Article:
Today sees JoJo Moyes’ Me Before You hit the big screen, so prepare yourself for floods of tears coming from every cinema in every town. By accounts of people who have been to preview screenings, this is one that’s going to stay very true to the book version. That’s a fact that will be pleasing to most book fans, who always despair that the film/TV version leaves out so much.
While we sit crying into our large Coke, it might be easy to forget that there are so many other great adaptations that have been just as good, if not maybe better, than their literary basis.
Yes, I did really say that. Sometimes, the movie completely does the book justice.
The Book Thief by Markus Zusack
Before we start with the analysis, it’s important to note – The Book Thief is my favourite book, possibly of all. When I heard there was a film coming, I was very apprehensive. The book had been the first to move me to tears, and I knew it would take something special to recreate this on the screen.
It turned out I had absolutely nothing to fear. The film version is just as real and heart wrenching as the book. Anything with Geoffrey Rush and you’re doing well, but this stuck so well to the book’s plotline, and is a pretty terrifying telling of life in Nazi Germany.
Brooklyn by Colm Toibin
The book itself is amazing. Colm Toibin has a way of writing that has yet to be matched. But with a setting like 1950s New York, you really need to see it on screen to take it in in all its wonder.
Luckily, that was done to perfection here. You can almost smell the pasta sauce from dinner at Tony’s house. You hear the trains and buses and cars that fill the streets of Brooklyn as Eilis heads to work. And you feel the tears rolling down on more than one occasion.
Mary Poppins by PL Travers
The Mary Poppins in the book is a very cold woman, who comes across as a hard and dominating governess. After some coaxing to the author (go see Saving Mr Banks to see what I mean) Disney got his hands on the rights and turned it into the Oscar winning delight we all love, complete with Julie Andrews as the warmest nanny ever depicted.
No wonder this film contained Disney himself’s favourite song. Can you feel the goosebumps yet?
Room by Emma Donoghue
Reading this book on a train into London is one of the most terrifying experiences of my life so far – after I’d finished the book, I was convinced the people around me were going to do what Old Nick did to Joy. No such event transpired.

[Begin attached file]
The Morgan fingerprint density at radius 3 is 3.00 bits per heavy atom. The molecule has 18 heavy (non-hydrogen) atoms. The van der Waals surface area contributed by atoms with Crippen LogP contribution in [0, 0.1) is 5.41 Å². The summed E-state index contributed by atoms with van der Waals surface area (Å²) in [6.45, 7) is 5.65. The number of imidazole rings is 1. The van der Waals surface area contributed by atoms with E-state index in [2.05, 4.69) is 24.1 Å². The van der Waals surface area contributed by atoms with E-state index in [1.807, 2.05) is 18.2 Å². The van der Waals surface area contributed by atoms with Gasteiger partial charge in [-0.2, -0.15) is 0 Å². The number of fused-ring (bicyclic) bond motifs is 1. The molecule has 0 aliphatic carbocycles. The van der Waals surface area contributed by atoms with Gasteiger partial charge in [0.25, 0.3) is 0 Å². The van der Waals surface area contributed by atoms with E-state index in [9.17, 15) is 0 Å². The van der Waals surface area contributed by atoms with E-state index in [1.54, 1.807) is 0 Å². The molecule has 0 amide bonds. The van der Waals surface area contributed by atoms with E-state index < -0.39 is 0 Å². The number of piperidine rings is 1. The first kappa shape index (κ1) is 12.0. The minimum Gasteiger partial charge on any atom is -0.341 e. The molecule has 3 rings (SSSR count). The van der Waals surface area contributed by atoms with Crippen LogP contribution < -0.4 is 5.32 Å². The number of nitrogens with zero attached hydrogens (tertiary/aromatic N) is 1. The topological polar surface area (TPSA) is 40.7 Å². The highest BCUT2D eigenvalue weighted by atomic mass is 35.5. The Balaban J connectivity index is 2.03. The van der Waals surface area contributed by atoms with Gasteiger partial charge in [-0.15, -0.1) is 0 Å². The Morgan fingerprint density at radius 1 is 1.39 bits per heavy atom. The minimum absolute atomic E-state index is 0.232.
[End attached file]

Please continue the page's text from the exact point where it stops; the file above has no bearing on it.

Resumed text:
Also on the list of terrifying experiences was watching the film alone in the dark right before I went to bed. If the book is unsettling, then the film is even more so. However you’ve pictured Room in your head, the reality of the setting is much, more more harrowing.
The Notebook by Nicholas Sparks
Disclaimer: didn’t actually finish the book. Barely even started it.
But the film is a well renowned heart string puller. Everything about Allie and Noah’s relationship screams textbook fairytale romance, and there isn’t a single person out there who can honestly claim not to get even a little weepy when the final scenes start playing.
I read the book years after I’d first seen the film, which is a very rare reversal for me. I think if I’d done it my usual way, I might not have been so let down by the literary offering.
The Boy in the Striped Pyjamas by John Boyne
Another set in Germany in WW2. What can I do, I like historical books.
The final scene of the book, when Bruno disappears, is a frightening read. Even to the uninitiated, it’s clear what’s about to happen. You can see the distress the family are going through, but it’s when you see it acted out in front of you, and hear the anguish in Vera Farmiga’s voice, that you truly appreciate how powerful an ending John Boyne presented.
The Perks of Being A Wallflower by Stephen Chbosky
Once again, I read the book after having seen the film. This didn’t make as much of an impact as in other cases, but I was still more drawn to the film version than the book.
Yes, some of the storylines from the book may have been removed or downplayed for being controversial (Charlie’s racist grandfather, for example), but those that do feature are portrayed spectacularly.
It’s a hard film to watch, given the amount of plotlines that feature abuse in some way. But seeing it in front of you is far, far more gripping than sitting back and just reading about it.
Willy Wonka and the Chocolate Factory by Roald Dahl
Roald Dahl wasn’t happy with the film version and someone really needed to sit him down and check if he was ok.
The first time we see the Chocolate Room is also the first time the actors saw it. See the look of wonder on their faces? Remember that feeling of sheer awe you had yourself? It was real.
It may not have stuck rigidly to the idea Dahl had for the factory (the 2005 version shows that a little better), but as it’s up there with one of the beloved childhood classics for so many people, I think we can get over it.
What films did you think were better than their book counterpart? Is there one I’ve missed? Let me know in the comments.